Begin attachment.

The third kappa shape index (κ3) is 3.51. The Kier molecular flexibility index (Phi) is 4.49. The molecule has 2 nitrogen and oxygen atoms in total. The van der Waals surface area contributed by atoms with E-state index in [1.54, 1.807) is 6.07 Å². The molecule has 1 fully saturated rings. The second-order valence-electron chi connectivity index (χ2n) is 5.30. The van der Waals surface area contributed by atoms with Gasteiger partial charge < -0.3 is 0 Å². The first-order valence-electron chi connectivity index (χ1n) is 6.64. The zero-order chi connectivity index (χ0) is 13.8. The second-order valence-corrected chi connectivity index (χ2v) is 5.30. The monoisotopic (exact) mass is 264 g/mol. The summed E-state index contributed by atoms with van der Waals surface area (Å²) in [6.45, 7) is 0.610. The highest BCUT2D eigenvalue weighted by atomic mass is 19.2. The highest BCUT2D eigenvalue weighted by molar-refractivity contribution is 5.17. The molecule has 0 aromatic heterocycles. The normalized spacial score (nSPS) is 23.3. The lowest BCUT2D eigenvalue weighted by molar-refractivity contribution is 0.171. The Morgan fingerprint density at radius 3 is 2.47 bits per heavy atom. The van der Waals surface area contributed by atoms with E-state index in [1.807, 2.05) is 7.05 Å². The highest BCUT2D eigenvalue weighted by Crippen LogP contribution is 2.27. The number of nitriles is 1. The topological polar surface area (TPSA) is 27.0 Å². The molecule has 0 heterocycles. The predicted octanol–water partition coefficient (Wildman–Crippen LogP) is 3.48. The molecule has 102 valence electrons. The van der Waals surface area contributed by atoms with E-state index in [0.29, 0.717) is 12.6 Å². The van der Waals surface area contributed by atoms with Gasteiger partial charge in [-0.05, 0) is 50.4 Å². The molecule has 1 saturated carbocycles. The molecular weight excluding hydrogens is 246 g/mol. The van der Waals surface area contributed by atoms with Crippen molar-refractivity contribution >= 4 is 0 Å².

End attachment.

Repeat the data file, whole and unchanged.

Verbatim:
The third kappa shape index (κ3) is 3.51. The Kier molecular flexibility index (Phi) is 4.49. The molecule has 2 nitrogen and oxygen atoms in total. The van der Waals surface area contributed by atoms with E-state index in [1.54, 1.807) is 6.07 Å². The molecule has 1 fully saturated rings. The second-order valence-electron chi connectivity index (χ2n) is 5.30. The van der Waals surface area contributed by atoms with Gasteiger partial charge < -0.3 is 0 Å². The first-order valence-electron chi connectivity index (χ1n) is 6.64. The zero-order chi connectivity index (χ0) is 13.8. The second-order valence-corrected chi connectivity index (χ2v) is 5.30. The monoisotopic (exact) mass is 264 g/mol. The summed E-state index contributed by atoms with van der Waals surface area (Å²) in [6.45, 7) is 0.610. The highest BCUT2D eigenvalue weighted by atomic mass is 19.2. The highest BCUT2D eigenvalue weighted by molar-refractivity contribution is 5.17. The molecule has 0 aromatic heterocycles. The normalized spacial score (nSPS) is 23.3. The lowest BCUT2D eigenvalue weighted by molar-refractivity contribution is 0.171. The Morgan fingerprint density at radius 3 is 2.47 bits per heavy atom. The van der Waals surface area contributed by atoms with E-state index in [1.807, 2.05) is 7.05 Å². The highest BCUT2D eigenvalue weighted by Crippen LogP contribution is 2.27. The number of nitriles is 1. The topological polar surface area (TPSA) is 27.0 Å². The molecule has 0 heterocycles. The predicted octanol–water partition coefficient (Wildman–Crippen LogP) is 3.48. The molecule has 102 valence electrons. The van der Waals surface area contributed by atoms with E-state index in [0.29, 0.717) is 12.6 Å². The van der Waals surface area contributed by atoms with Gasteiger partial charge in [-0.05, 0) is 50.4 Å². The molecule has 1 saturated carbocycles. The molecular weight excluding hydrogens is 246 g/mol. The van der Waals surface area contributed by atoms with Crippen molar-refractivity contribution >= 4 is 0 Å².